There was an old man, too, who used to come up our street with a little coal cart; he wore a coal-heaver’s hat, and looked rough and black. He and his old horse used to plod together along the street, like two good partners who understood each other; the horse would stop of his own accord at the doors where they took coal of him; he used to keep one ear bent toward his master. The old man’s cry could be heard up the street long before he came near. I never knew what he said, but the children called him “Old Ba-a-ar Hoo”, for it sounded like that. Polly took her coal of him, and was very friendly, and Jerry said it was a comfort to think how happy an old horse might be in a poor place.
42 The Election
As we came into the yard one afternoon Polly came out. “Jerry! I’ve had Mr. B – – here asking about your vote, and he wants to hire your cab for the election; he will call for an answer.”
“Well, Polly, you may say that my cab will be otherwise engaged. I should not like to have it pasted over with their great bills, and as to making Jack and Captain race about to the public-houses to bring up half-drunken voters, why, I think ‘twould be an insult to the horses. No, I shan’t do it.”
“I suppose you’ll vote for the gentleman? He said he was of your politics.”
“So he is in some things, but I shall not vote for him, Polly; you know what his trade is?”
“Well, a man who gets rich by that trade may be all very well in some ways, but he is blind as to what workingmen want; I could not in my conscience send him up to make the laws. I dare say they’ll be angry, but every man must do what he thinks to be the best for his country.”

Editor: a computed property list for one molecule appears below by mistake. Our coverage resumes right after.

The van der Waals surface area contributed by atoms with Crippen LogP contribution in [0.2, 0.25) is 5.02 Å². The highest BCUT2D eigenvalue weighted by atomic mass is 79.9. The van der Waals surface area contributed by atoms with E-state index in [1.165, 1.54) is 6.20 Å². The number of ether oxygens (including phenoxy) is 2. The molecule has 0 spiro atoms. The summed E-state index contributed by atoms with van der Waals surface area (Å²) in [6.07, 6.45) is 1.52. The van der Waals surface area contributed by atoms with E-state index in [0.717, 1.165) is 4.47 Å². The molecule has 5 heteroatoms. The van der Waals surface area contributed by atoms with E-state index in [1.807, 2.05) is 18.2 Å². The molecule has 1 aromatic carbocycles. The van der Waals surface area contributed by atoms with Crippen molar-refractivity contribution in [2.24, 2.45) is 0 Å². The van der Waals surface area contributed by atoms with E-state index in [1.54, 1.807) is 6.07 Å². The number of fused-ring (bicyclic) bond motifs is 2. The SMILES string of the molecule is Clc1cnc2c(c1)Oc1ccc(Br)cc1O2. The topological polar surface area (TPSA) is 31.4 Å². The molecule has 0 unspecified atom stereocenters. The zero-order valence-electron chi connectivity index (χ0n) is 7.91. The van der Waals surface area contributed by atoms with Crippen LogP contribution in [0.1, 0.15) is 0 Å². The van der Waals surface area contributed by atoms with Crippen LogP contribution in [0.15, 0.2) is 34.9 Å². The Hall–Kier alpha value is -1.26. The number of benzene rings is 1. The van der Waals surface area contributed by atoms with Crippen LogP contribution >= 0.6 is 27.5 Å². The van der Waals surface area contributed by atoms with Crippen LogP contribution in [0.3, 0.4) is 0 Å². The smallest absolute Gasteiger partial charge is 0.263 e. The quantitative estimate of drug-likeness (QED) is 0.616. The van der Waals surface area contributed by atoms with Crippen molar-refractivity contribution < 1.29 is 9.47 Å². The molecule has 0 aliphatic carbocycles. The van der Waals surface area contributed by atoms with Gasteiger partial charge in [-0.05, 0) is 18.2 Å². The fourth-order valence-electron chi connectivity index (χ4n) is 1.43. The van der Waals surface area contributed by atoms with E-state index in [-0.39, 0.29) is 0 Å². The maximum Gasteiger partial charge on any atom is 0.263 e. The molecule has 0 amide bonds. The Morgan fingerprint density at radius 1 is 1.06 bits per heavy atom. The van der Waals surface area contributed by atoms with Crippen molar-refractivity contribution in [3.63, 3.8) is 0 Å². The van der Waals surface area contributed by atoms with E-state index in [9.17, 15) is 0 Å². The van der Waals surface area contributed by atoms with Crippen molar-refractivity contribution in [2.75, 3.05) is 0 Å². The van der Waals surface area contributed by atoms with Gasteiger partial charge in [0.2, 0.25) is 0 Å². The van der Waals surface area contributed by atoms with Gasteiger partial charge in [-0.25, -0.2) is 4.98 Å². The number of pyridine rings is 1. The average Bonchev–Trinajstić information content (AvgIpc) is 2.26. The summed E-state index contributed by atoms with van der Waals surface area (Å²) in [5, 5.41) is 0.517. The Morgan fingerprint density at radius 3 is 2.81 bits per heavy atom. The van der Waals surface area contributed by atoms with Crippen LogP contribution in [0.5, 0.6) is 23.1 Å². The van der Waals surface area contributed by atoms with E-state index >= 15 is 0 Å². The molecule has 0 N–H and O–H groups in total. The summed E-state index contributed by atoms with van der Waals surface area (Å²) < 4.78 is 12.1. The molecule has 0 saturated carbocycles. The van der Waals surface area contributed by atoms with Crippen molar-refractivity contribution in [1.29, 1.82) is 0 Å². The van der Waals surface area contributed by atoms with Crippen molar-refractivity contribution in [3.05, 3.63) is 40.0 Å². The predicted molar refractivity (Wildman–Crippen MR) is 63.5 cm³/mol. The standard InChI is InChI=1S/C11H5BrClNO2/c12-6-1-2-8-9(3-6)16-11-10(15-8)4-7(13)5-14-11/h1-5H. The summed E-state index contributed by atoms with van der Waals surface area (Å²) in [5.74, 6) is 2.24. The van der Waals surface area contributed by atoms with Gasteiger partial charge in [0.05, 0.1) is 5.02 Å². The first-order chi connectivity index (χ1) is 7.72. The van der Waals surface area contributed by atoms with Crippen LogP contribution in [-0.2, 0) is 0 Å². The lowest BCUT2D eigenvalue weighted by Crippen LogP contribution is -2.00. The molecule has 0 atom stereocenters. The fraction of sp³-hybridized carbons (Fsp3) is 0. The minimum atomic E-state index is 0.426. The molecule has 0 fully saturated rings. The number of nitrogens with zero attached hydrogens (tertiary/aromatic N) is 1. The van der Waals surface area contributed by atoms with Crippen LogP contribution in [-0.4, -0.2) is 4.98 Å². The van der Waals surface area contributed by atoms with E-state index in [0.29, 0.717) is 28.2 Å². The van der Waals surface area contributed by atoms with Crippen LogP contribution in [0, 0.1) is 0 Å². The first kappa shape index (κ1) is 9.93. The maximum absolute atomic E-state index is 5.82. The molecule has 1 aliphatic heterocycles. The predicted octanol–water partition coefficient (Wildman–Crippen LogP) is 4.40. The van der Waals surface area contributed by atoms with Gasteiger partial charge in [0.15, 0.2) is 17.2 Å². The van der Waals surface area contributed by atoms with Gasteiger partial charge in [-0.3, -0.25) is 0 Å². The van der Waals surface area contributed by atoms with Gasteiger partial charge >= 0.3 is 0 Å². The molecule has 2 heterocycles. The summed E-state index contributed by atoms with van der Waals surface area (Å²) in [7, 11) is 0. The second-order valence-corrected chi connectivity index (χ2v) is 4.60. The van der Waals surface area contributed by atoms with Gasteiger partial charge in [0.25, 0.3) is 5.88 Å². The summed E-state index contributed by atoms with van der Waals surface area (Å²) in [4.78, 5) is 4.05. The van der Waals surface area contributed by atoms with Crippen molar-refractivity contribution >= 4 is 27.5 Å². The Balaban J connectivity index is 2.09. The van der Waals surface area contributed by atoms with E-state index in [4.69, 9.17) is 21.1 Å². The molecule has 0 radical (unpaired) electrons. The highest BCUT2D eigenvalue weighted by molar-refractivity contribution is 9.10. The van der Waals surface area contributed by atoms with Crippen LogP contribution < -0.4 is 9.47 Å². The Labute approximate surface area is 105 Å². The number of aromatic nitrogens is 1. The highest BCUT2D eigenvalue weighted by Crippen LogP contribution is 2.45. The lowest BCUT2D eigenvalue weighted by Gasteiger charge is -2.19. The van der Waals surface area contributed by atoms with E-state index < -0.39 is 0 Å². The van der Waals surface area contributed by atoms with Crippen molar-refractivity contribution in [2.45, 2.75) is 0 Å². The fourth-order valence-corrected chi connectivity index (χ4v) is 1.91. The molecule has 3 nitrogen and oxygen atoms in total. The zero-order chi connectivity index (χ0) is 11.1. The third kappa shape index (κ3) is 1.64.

On the morning before the election, Jerry was putting me into the shafts, when Dolly came into the yard sobbing and crying, with her little blue frock and white pinafore spattered all over with mud.
“Why, Dolly, what is the matter?”
“Those naughty boys,” she sobbed, “have thrown the dirt all over me, and called me a little raga – raga – ”
“They called her a little `blue’ ragamuffin, father,” said Harry, who ran in looking very angry; “but I have given it to them; they won’t insult my sister again. I have given them a thrashing they will remember; a set of cowardly, rascally `orange’ blackguards.”
Jerry kissed the child and said, “Run in to mother, my pet, and tell her I think you had better stay at home to-day and help her.”
Then turning gravely to Harry: